18. In view of the above discussion this Court is of opinion that the information which is in the possession of the Cooperative Society is accessible to its members and those interested, in Section 139 of the DCS Act. The absolute nature of this obligation to furnish information to those entitled to apply and receive is reinforced by the consequences which are spelt out in Section 139 (2). However, information which the Society may not possess, but pertaining to it, in the form of records with the Registrar of Cooperative Societies, have to be provided by the latter, under the RTI Act, as there is no doubt that such official – who discharges statutory functions- is a “public authority”. However, the grounds of exemption spelt out under the RTI Act too would be attracted, wherever applicable.”

THE JUDICIAL FUNCTIONING OF THE SUPREME COURT OF INDIA  IS SEPARATE/ INDEPENDENT FROM ITS ADMINISTRATIVE FUNCTIONING. THE DISSEMINATION OF INFORMATION UNDER  THE SCR IS A PART OF JUDICIAL FUNCTION, EXERCISE OF WHICH CANNOT BE TAKEN AWAY BY ANY STATUTE. THE SCR WOULD BE APPLICABLE WITH REGARD TO THE JUDICIAL FUNCTIONING OF THE SUPREME COURT; WHEREAS FOR THE ADMINISTRATIVE FUNCTIONING OF THE SUPREME COURT, THE RTI ACT WOULD BE  APPLICABLE.

62. Also, the judicial functioning of the Supreme Court of India is separate/ independent from its administrative functioning. In the opinion of this Court, the RTI Act cannot be resorted to in case the information relates to judicial functions, which can be challenged by way of an appeal or revision or review or by any other legal proceeding.

63. The Supreme Court in Riju Prasad Sarma v. State of Assam: (2015) 9 SCC 461 has held that when the High Court or the Supreme Court acts in its administrative capacity, then only it is considered to fall within the definition of “State”within the meaning of Article 12. The relevant portion of the said judgment is reproduced herein below:-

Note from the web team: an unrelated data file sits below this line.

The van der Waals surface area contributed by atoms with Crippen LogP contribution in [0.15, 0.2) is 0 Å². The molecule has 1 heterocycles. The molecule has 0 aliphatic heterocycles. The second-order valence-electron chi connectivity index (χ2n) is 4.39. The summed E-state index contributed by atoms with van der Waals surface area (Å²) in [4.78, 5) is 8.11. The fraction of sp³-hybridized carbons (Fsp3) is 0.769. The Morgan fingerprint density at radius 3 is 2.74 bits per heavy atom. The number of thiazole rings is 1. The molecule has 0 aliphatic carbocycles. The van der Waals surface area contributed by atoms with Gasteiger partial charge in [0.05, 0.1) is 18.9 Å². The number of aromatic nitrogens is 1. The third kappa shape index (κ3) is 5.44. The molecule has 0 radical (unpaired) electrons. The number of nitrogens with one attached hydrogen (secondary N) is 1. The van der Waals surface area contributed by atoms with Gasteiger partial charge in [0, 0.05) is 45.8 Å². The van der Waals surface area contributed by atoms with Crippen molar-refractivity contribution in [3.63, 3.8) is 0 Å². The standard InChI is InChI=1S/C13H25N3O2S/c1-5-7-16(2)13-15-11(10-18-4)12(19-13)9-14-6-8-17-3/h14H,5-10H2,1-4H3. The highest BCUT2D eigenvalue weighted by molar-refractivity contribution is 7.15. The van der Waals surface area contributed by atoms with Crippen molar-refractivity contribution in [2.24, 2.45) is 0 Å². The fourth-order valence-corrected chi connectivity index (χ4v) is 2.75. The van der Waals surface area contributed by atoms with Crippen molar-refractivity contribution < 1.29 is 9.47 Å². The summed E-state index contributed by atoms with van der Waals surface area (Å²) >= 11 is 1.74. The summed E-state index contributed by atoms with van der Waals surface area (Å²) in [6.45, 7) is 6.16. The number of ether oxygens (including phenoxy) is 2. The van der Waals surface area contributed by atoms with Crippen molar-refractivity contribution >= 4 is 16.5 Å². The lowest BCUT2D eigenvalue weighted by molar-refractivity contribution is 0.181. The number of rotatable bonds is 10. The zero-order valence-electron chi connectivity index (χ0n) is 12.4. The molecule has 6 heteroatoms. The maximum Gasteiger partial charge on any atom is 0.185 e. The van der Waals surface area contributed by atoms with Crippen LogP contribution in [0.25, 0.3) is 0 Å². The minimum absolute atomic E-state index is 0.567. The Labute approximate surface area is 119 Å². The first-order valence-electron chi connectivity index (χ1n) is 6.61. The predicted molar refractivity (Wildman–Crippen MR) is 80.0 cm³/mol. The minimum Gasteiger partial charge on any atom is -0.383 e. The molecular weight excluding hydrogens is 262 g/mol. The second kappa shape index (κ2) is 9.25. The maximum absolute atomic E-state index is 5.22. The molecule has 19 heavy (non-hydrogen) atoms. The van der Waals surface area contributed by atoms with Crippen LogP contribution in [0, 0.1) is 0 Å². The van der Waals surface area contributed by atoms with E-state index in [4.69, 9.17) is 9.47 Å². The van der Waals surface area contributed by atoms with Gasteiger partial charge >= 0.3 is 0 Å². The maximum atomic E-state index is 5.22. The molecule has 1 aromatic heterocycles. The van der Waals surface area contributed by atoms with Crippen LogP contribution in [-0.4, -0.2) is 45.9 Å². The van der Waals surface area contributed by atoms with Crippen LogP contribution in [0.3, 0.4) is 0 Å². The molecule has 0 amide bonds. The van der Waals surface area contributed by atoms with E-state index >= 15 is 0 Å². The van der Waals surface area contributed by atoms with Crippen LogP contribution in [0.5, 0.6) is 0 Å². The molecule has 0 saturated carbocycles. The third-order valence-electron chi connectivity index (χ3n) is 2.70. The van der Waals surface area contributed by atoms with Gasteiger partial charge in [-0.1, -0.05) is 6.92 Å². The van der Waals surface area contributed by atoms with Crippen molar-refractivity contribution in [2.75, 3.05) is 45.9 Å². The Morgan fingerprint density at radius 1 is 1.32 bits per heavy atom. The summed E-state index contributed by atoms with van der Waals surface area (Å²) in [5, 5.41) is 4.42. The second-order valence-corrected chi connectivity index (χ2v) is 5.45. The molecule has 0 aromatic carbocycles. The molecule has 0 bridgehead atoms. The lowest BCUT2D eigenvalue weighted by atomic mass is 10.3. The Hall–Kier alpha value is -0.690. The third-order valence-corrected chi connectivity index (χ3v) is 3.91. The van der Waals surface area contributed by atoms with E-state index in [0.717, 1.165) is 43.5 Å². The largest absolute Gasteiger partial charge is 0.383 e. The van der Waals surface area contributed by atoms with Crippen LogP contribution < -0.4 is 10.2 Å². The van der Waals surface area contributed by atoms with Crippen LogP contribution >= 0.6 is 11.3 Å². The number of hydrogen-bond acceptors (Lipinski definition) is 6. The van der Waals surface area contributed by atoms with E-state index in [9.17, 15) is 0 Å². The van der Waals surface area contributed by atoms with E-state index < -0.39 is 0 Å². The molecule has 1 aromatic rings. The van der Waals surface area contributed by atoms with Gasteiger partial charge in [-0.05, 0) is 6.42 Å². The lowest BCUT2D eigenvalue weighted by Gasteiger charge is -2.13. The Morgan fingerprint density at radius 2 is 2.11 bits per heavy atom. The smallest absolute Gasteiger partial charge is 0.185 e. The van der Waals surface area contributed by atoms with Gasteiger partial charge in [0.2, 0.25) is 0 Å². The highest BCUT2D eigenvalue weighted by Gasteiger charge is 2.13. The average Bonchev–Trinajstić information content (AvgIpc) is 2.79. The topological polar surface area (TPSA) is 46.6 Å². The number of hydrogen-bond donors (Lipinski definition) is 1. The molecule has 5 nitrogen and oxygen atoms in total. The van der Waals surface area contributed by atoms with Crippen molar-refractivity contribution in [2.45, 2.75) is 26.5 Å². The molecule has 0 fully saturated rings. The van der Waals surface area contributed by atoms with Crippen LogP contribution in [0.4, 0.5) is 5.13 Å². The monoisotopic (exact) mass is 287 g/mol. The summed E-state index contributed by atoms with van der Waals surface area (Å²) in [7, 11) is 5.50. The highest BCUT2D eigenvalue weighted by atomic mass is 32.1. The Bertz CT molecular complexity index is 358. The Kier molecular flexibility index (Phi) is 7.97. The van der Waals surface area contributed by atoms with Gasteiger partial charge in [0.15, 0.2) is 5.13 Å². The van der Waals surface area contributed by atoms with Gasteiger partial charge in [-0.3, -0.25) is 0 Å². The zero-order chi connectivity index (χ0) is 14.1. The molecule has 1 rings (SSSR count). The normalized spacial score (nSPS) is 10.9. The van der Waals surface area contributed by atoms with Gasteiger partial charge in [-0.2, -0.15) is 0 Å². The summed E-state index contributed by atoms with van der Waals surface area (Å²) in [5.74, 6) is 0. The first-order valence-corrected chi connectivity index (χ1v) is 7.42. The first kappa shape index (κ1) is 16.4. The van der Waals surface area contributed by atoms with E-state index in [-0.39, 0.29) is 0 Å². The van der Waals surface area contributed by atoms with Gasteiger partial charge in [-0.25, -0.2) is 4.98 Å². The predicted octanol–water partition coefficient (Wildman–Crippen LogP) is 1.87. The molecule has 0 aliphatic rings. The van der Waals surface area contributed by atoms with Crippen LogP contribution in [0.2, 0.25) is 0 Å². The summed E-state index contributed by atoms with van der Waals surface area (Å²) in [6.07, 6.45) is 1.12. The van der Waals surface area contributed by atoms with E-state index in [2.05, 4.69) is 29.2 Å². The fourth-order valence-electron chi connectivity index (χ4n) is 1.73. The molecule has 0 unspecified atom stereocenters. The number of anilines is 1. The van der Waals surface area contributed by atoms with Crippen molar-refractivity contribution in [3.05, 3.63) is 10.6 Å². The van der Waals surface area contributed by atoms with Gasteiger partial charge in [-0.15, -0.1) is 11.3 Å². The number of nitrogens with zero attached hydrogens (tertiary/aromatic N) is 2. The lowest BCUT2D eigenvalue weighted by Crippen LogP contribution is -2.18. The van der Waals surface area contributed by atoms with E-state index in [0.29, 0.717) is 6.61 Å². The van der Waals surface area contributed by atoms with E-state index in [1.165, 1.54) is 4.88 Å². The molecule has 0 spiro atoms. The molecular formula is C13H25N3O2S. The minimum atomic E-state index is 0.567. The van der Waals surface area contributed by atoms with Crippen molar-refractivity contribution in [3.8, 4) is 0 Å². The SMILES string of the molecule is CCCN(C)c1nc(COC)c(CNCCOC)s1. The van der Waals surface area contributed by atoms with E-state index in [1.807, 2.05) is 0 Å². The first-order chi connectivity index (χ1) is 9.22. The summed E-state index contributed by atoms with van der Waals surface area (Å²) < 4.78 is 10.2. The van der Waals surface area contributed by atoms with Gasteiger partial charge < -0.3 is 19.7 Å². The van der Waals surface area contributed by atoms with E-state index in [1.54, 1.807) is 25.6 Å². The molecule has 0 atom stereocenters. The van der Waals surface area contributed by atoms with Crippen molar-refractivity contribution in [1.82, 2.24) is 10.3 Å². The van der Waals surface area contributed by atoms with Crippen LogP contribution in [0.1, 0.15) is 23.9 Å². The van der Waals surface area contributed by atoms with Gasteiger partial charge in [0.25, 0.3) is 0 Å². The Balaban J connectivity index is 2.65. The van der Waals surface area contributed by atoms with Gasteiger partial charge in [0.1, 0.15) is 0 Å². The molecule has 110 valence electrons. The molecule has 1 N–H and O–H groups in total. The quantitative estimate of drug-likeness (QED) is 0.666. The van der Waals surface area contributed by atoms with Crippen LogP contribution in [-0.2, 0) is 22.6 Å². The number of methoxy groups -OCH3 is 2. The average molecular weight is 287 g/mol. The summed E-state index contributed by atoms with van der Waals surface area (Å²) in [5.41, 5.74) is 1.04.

“68. Hence, in accordance with such judgments holding that the judgments of the High Court and the Supreme Court cannot be subjected to writ jurisdiction and for want of requisite governmental control, judiciary cannot be a State under Article 12, we also hold that while acting on the judicial side the courts are not included in the definition of the State. Only when they deal with their employees or act in other matters purely in administrative capacity, the courts may fall within the definition of the State for attracting writ jurisdiction against their administrative actions only. In our view, such a contextual interpretation must be preferred because it shall promote justice, especially through impartial adjudication in matters of protection of fundamental rights governed by Part III of the Constitution.”

64. In fact, the Supreme Court has framed rules with regard to dissemination of information under Article 145 of the Constitution of India, e. the SCR, 1966. The Rules under Article 145 of the Constitution have been framed in aid of the powers conferred to the Supreme Court under Article 142 of the Constitution to make such orders as is necessary for doing complete justice in any cause or matter pending before it. The SCR provide for regulating the practice and procedure of the Supreme Court.

65. It is pertinent to mention that during the pendency of the present petition, the SCR, 1966 was repealed and replaced by the SCR, 2013. Under the SCR, 1966, the relevant provision is Order XII, which deals with search/inspection of all pleadings and other documents or records in the case and for getting copies of the same on payment of prescribed fees and The said provision has two parts, one dealing with requests by a party to any cause, appeal or matter and the other dealing with requests by a person who is not a party to the case, appeal or matter. While in the first case, the party concerned seems to be entitled to inspect the records and get copies thereof as a matter of right, in the second case the said party, who is only entitled to copies (and not inspection or search) has to first make an application to the Court for the said purpose and the Court being satisfied that there is a good cause, may allow the said application thereafter.